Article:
If the Obama Administration is urging us to look forward, then we must take the long view of the future.  The long view means valuing the history lesson along with the brain-storming session.  If we care what happens to our progeny ten generations from now, we’ve got to consider the trajectory from ten generations back as equally relevant.

The life of our planet must not be a flash in the pan, a brief streak of light in time’s expanse.   Our ancient Mother deserves a future of infinite history, and so do we, her youngest children.   To celebrate our common Mother’s Day, let’s give her bicycles, sustainable agriculture, windmills, solar panels, rain barrels.  Because it makes no sense to give her bicycles with one hand and bombs with the other, it’s time to acknowledge that the critical point we have reached is not a call to arms, it’s a call to lay them down. 

Martin Luther King, Jr. said it more directly when he told the United States that our choice was between nonviolence and non-existence.  This is our Montgomery moment, our Letter from a Birmingham Jail.  The planet can’t wait, and neither must we.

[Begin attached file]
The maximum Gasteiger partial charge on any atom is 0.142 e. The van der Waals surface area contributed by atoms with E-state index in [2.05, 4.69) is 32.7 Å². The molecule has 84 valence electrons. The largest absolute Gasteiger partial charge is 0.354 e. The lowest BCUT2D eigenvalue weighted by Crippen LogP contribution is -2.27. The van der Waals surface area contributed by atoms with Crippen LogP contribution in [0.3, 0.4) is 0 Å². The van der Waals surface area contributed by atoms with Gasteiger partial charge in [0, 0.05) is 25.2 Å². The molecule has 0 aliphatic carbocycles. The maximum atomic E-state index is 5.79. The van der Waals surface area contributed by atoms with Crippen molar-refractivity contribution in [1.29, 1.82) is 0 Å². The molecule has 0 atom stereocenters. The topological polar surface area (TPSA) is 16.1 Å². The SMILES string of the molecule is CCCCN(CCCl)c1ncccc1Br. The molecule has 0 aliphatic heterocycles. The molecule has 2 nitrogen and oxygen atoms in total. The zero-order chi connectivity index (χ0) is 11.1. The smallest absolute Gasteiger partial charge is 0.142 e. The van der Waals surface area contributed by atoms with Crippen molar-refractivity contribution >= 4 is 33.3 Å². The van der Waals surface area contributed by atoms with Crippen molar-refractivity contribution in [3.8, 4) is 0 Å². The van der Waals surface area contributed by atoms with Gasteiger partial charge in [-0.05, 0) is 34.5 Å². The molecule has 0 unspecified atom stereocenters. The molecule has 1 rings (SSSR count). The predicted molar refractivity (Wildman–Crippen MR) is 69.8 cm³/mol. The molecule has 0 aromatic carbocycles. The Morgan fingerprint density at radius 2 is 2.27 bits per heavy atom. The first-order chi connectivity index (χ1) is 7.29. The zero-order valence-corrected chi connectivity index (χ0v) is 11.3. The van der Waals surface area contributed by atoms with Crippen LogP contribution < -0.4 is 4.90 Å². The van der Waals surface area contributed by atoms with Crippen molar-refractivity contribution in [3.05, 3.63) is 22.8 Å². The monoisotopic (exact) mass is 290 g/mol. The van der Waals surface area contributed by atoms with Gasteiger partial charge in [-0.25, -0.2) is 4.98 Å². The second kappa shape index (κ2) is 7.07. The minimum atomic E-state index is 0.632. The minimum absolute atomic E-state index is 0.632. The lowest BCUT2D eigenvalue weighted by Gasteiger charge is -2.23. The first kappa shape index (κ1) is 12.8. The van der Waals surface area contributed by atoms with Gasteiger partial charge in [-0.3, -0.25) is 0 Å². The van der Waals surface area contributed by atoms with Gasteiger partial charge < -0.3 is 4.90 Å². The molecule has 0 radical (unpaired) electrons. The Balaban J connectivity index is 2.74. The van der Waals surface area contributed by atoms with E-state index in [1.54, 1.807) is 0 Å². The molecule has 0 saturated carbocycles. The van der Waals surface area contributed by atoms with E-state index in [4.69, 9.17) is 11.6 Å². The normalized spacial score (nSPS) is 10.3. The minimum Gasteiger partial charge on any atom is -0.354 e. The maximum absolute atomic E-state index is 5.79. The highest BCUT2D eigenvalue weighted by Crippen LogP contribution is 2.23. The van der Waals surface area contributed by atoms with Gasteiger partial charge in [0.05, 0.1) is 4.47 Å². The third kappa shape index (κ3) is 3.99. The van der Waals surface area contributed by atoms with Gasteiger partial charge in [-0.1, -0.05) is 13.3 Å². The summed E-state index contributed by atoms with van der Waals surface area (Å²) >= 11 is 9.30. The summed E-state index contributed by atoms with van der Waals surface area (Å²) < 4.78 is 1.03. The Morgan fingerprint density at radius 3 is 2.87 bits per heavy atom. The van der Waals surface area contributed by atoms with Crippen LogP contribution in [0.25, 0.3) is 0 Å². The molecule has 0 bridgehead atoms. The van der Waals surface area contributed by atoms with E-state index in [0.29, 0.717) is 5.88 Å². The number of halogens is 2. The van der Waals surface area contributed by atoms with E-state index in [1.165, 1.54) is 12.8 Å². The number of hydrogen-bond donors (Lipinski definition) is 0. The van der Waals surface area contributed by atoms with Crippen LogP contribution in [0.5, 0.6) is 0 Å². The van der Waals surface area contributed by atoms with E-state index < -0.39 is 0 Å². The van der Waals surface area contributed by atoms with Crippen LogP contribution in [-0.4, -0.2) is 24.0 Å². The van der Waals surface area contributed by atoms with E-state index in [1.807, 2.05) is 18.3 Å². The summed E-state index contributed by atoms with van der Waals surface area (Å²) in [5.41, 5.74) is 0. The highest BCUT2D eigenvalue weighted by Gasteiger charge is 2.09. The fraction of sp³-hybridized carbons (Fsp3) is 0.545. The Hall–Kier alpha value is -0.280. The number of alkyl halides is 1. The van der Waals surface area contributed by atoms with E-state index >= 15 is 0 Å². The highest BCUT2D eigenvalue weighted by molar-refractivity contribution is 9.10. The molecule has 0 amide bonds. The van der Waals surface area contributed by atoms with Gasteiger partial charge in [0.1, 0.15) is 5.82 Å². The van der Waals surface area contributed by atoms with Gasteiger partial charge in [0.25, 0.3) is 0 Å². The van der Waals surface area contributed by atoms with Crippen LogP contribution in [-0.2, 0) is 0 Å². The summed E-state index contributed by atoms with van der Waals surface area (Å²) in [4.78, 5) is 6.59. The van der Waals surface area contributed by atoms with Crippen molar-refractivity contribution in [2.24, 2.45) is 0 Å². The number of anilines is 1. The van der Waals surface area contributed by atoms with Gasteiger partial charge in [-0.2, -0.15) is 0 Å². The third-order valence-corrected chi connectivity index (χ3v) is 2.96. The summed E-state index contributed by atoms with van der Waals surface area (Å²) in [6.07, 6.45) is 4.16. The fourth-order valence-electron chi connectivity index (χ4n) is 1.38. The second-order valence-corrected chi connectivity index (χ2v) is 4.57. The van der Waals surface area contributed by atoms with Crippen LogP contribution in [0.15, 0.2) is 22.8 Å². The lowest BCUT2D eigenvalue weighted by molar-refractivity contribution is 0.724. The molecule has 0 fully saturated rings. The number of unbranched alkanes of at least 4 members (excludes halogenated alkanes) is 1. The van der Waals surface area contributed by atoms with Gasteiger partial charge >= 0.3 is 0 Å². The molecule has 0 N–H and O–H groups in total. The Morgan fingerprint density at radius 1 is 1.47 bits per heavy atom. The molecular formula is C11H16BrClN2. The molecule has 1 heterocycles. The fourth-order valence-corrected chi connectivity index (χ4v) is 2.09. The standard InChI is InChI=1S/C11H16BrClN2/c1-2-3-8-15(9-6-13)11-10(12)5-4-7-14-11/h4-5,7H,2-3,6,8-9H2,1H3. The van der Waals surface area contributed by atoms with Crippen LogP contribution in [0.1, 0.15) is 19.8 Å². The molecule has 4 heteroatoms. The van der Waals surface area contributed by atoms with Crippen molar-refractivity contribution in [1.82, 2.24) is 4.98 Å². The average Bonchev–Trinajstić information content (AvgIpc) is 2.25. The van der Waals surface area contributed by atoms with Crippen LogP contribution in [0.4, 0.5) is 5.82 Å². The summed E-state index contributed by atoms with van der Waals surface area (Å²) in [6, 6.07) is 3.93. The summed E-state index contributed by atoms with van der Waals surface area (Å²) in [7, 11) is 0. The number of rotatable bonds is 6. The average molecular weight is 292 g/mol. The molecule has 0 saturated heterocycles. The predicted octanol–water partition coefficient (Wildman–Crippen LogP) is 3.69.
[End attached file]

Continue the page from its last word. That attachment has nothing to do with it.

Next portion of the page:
Memo to MSM: If you want nonviolence, report it

By Susan Van Haitsma

            

An editorial published recently by the Austin American-Statesman  admonished readers to view a trial in Minnesota as a “cautionary tale for activists.”  Two men from Austin were charged with making explosives intended for use during the Republican National Convention last September.

 

Cautionary tales are important, and it’s fortunate that the explosives were never used.  I wholeheartedly agree with the editorial that using violence to effect change is counterproductive.  But this story, focusing only on these two “activists” (and, later, their former colleague-turned FBI informant) has given a false impression of what activism actually looked like at both the Democratic and Republican National Conventions.